the fourth word herd

Here’s another collection of unusual words and phrases that have too much history to be “one-liners” but not enough to warrant a full blog post:

Bloviate — empty, pompous, political speech, originating in Ohio about 1850 and used by US President Warren G. Harding, who described it as “the art of speaking for as long as the occasion warrants, and saying nothing.” His opponent, William Gibbs McAdoo, described it as “the impression of an army of pompous phrases moving over the landscape in search of an idea.” The word may come from blow or blowhard, with a mock-Latin ending to give it the self-important stature implicit in its meaning.

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Dactylonomy — in simple terms, the art of counting on your fingers. For dactylomonists who were experts, it was not just a matter of using the whole finger. After all, every finger has a knuckle, two joints and three bones (one joint and two bones for the thumb) and all of them, on both hands, were used to count up to 9,999. Paintings exist from more than four thousand years ago showing Egyptians counting in this way, and it was common in classical Greece and Rome. 

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Dick smithing — a slang term to describe a host who, when in the kitchen pouring drinks for guests, pours himself an extra shot. There might be several reasons why a person dick smiths an extra drink. But, if it’s his booze, why not? There appears to be some sort of link to San Francisco. I’d never heard of this term and probably most people haven’t, since I found only two or three references to it on the Web. The one I liked most was the idea that Dick Smith was a band famous for the song “Swillbilly.”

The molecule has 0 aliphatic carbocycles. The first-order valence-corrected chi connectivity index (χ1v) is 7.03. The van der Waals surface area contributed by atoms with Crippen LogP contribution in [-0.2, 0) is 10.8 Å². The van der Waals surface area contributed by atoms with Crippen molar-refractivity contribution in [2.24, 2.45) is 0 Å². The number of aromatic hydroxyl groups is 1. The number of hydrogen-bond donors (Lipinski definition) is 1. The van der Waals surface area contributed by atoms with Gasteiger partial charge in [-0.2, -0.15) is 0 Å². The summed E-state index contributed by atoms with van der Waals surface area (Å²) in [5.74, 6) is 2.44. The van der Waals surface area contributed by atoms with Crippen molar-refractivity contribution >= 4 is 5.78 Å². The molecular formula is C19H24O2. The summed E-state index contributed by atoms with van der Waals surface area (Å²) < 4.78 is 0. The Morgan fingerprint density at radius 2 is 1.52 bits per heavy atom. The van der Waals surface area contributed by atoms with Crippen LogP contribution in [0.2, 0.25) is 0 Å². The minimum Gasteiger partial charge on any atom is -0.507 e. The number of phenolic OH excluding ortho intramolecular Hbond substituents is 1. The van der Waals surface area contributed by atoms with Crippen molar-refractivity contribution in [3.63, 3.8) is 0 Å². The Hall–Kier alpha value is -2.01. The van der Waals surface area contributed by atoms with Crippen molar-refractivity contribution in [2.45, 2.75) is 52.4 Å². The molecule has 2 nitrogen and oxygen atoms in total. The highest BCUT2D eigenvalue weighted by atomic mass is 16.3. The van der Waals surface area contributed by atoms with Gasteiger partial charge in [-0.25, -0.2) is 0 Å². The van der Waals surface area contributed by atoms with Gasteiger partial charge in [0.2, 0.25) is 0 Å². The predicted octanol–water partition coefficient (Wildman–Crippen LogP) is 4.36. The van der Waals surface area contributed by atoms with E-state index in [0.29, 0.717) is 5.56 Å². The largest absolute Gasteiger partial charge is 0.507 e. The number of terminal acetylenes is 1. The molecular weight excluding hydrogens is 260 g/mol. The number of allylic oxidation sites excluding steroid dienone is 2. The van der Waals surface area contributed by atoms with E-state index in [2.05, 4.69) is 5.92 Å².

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Double-double — Canadian slang for coffee with two creams and two teaspoons of sugar. It apparently began at “Timmy’s” (slang for popular coffee chain Tim Horton’s) and is now used elsewhere as well.

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Illywhacker — from Australian English, a small-time confidence trickster. To “whack the illy” means to sell imitation diamond pins, new-style patent razors or infallible tonics and the like. “Illywhacker” was becoming obsolete, but it was given new life when Peter Carey used it as the title of his 1985 novel, which was short-listed for the Booker Prize. “Australians used to be champions in the art of bulldust, lords of the tall story, illywhackers of stature and bearing. How low we have sunk. If there’s something wrong with this country, it’s got to be the poor standard of lying.” (Sydney Morning Herald, 26 August 1995). It would be a great shame if such a delightful word were to fade away. 

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